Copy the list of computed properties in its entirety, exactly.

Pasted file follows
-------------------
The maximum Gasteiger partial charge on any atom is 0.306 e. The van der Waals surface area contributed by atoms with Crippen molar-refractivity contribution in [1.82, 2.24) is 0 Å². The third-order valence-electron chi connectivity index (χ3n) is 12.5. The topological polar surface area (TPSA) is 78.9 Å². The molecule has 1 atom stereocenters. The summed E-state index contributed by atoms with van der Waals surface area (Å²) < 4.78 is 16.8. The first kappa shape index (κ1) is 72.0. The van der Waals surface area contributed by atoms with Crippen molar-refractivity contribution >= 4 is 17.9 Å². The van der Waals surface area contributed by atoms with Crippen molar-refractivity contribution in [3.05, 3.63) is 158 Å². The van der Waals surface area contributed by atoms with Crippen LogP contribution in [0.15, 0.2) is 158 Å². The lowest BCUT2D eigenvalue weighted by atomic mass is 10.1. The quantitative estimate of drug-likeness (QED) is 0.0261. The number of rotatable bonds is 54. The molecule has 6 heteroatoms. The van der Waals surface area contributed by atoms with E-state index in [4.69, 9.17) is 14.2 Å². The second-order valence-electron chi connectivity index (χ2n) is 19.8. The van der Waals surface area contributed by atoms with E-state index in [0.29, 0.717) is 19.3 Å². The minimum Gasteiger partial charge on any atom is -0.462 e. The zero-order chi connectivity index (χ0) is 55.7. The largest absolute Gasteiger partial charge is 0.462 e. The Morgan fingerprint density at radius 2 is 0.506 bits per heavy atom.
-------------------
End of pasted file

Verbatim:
The maximum Gasteiger partial charge on any atom is 0.306 e. The van der Waals surface area contributed by atoms with Crippen molar-refractivity contribution in [1.82, 2.24) is 0 Å². The third-order valence-electron chi connectivity index (χ3n) is 12.5. The topological polar surface area (TPSA) is 78.9 Å². The molecule has 1 atom stereocenters. The summed E-state index contributed by atoms with van der Waals surface area (Å²) < 4.78 is 16.8. The first kappa shape index (κ1) is 72.0. The van der Waals surface area contributed by atoms with Crippen molar-refractivity contribution >= 4 is 17.9 Å². The van der Waals surface area contributed by atoms with Crippen molar-refractivity contribution in [3.05, 3.63) is 158 Å². The van der Waals surface area contributed by atoms with Crippen LogP contribution in [0.15, 0.2) is 158 Å². The lowest BCUT2D eigenvalue weighted by atomic mass is 10.1. The quantitative estimate of drug-likeness (QED) is 0.0261. The number of rotatable bonds is 54. The molecule has 6 heteroatoms. The van der Waals surface area contributed by atoms with E-state index in [4.69, 9.17) is 14.2 Å². The second-order valence-electron chi connectivity index (χ2n) is 19.8. The van der Waals surface area contributed by atoms with E-state index in [0.29, 0.717) is 19.3 Å². The minimum Gasteiger partial charge on any atom is -0.462 e. The zero-order chi connectivity index (χ0) is 55.7. The largest absolute Gasteiger partial charge is 0.462 e. The Morgan fingerprint density at radius 2 is 0.506 bits per heavy atom.